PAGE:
Tuesday, August 20, 2013

Three sisters

That was the name certain native American peoples gave to companion plantings of beans, squash and sweetcorn. I'm not sure if it was those of South, Central or North, but I understand the combination was used by agrarian cultures all over the Americas.  I've been meaning to set up a bed of them for a while, because I'm curious, I like all three of those vegetables, I'm keen to maximise the space in raised beds, and when I learned they were called the Three Sisters it appealed to me especially as I am one of three sisters myself, though I can't make up my mind which of the three I'd like to be and which most resemble my two sisters.

The virtue of the combination is that the sweetcorn supports the beans, which in turn enrich the soil with nitrogen for the benefit of the corn.  While those two are reaching for the sky, the squash plants use the ground below, and their leaves and vines spread and keep down the weeds and keep it cool and moist.

It's worked to a point, but in fact I overcrowded the bed rather too much; when it looked like this

in June, after the rabbits had nibbled the tops off the sweetcorn, I couldn't believe that a couple of months later it would look like this:

I don't know how many years of observing the actions of nature it will take me fully to grasp the reality of them.

However, it will yield something, and the evening and sometimes morning plod down there bearing watering cans - the hose doesn't reach - is satisfying more than onerous.  I planted Kelvedon sweetcorn, green courgettes ( aka zucchini, I forget which variety), a special kind of butternut squash called 'Sprinter' which is supposed to be better suited to northern climes than the regular one, and pea beans, a flat French-type bean which you allow to dry in the pods to harvest the little round skewbald seeds for winter soups and stews, all from the organic gardening catalogue.  The germination rate for the courgettes was rubbish, but three surviving plants still give us more courgettes than we can use, the Sprinters may not be exactly sprinting but they are growing at their own pace, unfortunately though they are covered in flower buds the vast majority of these are male and won't bear fruit, but their are a few small green gourds coming along. The sweetcorn is bringing forth cobs; they look a bit small but size isn't everything.  The beans seem to be doing their own thing quite happily.

But whatever, I'm enjoying the look of them, the different leaf shapes and splashes of flowering and the emblems of the fruit, so if the only significant harvest is photos, then so be it.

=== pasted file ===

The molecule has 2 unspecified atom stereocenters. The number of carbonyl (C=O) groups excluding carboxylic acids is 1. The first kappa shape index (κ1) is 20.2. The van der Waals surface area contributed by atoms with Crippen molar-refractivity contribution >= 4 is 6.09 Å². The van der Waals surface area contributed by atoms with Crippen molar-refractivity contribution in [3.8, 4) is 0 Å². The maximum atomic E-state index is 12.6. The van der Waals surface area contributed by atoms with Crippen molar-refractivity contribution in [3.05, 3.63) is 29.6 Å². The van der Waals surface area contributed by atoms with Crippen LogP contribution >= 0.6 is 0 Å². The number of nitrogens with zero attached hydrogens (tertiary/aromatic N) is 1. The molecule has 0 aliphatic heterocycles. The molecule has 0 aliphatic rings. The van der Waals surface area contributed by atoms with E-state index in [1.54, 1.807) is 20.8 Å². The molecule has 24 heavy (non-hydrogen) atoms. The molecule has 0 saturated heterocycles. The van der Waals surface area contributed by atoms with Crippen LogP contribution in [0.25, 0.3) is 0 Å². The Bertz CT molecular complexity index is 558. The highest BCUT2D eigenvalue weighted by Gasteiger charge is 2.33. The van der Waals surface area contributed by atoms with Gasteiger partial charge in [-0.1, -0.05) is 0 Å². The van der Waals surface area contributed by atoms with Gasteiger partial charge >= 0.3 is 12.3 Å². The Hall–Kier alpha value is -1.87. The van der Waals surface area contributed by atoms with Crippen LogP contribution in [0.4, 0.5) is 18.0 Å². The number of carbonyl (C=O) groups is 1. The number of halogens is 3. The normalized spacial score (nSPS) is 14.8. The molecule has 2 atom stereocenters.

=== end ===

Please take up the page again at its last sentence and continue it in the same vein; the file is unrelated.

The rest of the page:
Ellena said...

Your pictures make these vegies look like a First.
I love sweet corn. It's corn roast season here in Québec.

the polish chick said...

photos delightful as usual. i am particularly taken with the last three - the light is so buttery!

Catalyst said...

Those three sisters seem to be doing well, in spite of (perhaps) some sibling rivalry.

christopher said...

This post, as ever, is quite satisfying. I learned something too. Beauty and useful knowledge. Yes!

Roderick Robinson said...

Je reste silencieux.

Natalie d'Arbeloff said...

What are those beautiful bright blue and red flowers at the back of the top photo? Are they the courgettes and beans? Magnifique!

Zhoen said...

Gardens seem to be such a crap shoot, speaking of manure. I can't seem to grow a legume, however I try.

Francesca said...

I love the way you have captured the rampaging nature of the climbing beans. Mine have gone mad this year, producing lots of twining stems and leaves, but not many beans!

Lucy said...

Thanks people.

Ellena - we love sweetcorn too, but French people don't, on the whole, or just don't really know it, or think it's only fit for animals. They'll eat a bit cold out of a tin with a tuna salad, but if you want it really fresh you have to grow your own!

PC - thanks dearie, I got out early to take them!

Bruce - yes, they do look a bit as if they're trying to strangle each other!

Christopher - thank you. I have heard these plantings referred to as Inca squares, but couldn't find any reference to that on-line.

RR - Sorry, can't hear you...

Natalie - the blue are hydrangeas, that I tend to want to call hortensias, not because I'm affecting Franglais but because I love the name Hortense, sounds like a statuesque Edwardian lady or some such! The red are not flowers but leaves of some shrub I can't remember the name of...

Zhoen - Indeed. I can't grow tomatoes, which you seem to do well with, they always seem to succumb to blight or just don't ripen. This year they might have been OK but we no longer bother to try.

Francesca - yes, they are wild, these have gone launching out into mid-air and in some places started climbing back up themselves! I like the idea of just leaving these till they're finished and eating them as dried beans, rather than having to race to catch them while they're tender. They do have quite a few pods on them, but how many will actually be useful I don't know.

Unknown said...

Tendrils seem to have an instinct animal rather than vegetable to seek out something to climb.

Lyse said...

Quand j'ouvre ton blog, il me faut du temps car je fais traduire.
Tu as un beau potager et comme c'est ingénieux de faire un mariage entre les plants . Le maïs servant de rames aux haricots.
J'ai des haricots a fleurs rouges et comestibles. Je t'en donnerais quelques graines ( j'en avais 2)
Je vois que tu vas devoir te mettre aux conserves .
Bon courage

Lucas said...

A delightful harvest as photogenic as it is succulent-looking, or are these the same? My favourite is the fourth one down in which a tendril seems to be levitating against the darker green background.

Anil P said...

Just looking at the pictures and imagining their setting is so cathartic, can only imagine how it must be to actually work to nurture them.

Three sisters, a nice name.